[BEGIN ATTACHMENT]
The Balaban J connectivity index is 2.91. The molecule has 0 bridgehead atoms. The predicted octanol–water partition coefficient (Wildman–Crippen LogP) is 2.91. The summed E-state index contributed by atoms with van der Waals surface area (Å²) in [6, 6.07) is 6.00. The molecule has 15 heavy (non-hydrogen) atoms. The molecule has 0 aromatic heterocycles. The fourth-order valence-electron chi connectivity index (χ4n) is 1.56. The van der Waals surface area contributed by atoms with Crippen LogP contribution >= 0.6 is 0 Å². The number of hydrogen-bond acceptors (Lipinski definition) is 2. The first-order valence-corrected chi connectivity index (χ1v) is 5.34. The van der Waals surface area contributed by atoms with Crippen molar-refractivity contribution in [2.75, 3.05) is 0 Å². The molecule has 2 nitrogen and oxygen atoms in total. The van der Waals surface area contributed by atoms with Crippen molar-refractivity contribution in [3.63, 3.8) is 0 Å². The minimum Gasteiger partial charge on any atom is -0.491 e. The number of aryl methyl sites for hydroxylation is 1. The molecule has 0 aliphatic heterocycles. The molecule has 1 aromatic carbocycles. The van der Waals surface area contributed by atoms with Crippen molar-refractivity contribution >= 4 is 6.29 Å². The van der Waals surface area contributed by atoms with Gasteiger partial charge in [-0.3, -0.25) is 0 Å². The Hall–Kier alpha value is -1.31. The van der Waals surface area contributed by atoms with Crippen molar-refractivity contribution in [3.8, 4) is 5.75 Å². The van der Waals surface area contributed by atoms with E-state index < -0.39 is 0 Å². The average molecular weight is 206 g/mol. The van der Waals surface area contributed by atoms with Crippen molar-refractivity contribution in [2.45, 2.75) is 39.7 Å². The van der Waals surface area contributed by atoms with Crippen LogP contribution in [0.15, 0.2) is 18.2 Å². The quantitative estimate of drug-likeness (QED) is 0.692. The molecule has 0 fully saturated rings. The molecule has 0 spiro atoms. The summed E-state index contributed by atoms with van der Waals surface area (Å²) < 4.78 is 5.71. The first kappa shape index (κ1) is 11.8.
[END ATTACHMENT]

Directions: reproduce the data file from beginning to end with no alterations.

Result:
The Balaban J connectivity index is 2.91. The molecule has 0 bridgehead atoms. The predicted octanol–water partition coefficient (Wildman–Crippen LogP) is 2.91. The summed E-state index contributed by atoms with van der Waals surface area (Å²) in [6, 6.07) is 6.00. The molecule has 15 heavy (non-hydrogen) atoms. The molecule has 0 aromatic heterocycles. The fourth-order valence-electron chi connectivity index (χ4n) is 1.56. The van der Waals surface area contributed by atoms with Crippen LogP contribution >= 0.6 is 0 Å². The number of hydrogen-bond acceptors (Lipinski definition) is 2. The first-order valence-corrected chi connectivity index (χ1v) is 5.34. The van der Waals surface area contributed by atoms with Crippen molar-refractivity contribution in [2.75, 3.05) is 0 Å². The molecule has 2 nitrogen and oxygen atoms in total. The van der Waals surface area contributed by atoms with Crippen molar-refractivity contribution in [3.63, 3.8) is 0 Å². The minimum Gasteiger partial charge on any atom is -0.491 e. The number of aryl methyl sites for hydroxylation is 1. The molecule has 0 aliphatic heterocycles. The molecule has 1 aromatic carbocycles. The van der Waals surface area contributed by atoms with Crippen molar-refractivity contribution >= 4 is 6.29 Å². The van der Waals surface area contributed by atoms with Gasteiger partial charge in [-0.3, -0.25) is 0 Å². The Hall–Kier alpha value is -1.31. The van der Waals surface area contributed by atoms with Crippen molar-refractivity contribution in [3.8, 4) is 5.75 Å². The van der Waals surface area contributed by atoms with E-state index < -0.39 is 0 Å². The average molecular weight is 206 g/mol. The van der Waals surface area contributed by atoms with Crippen molar-refractivity contribution in [2.45, 2.75) is 39.7 Å². The van der Waals surface area contributed by atoms with Crippen LogP contribution in [0.15, 0.2) is 18.2 Å². The quantitative estimate of drug-likeness (QED) is 0.692. The molecule has 0 fully saturated rings. The molecule has 0 spiro atoms. The summed E-state index contributed by atoms with van der Waals surface area (Å²) < 4.78 is 5.71. The first kappa shape index (κ1) is 11.8.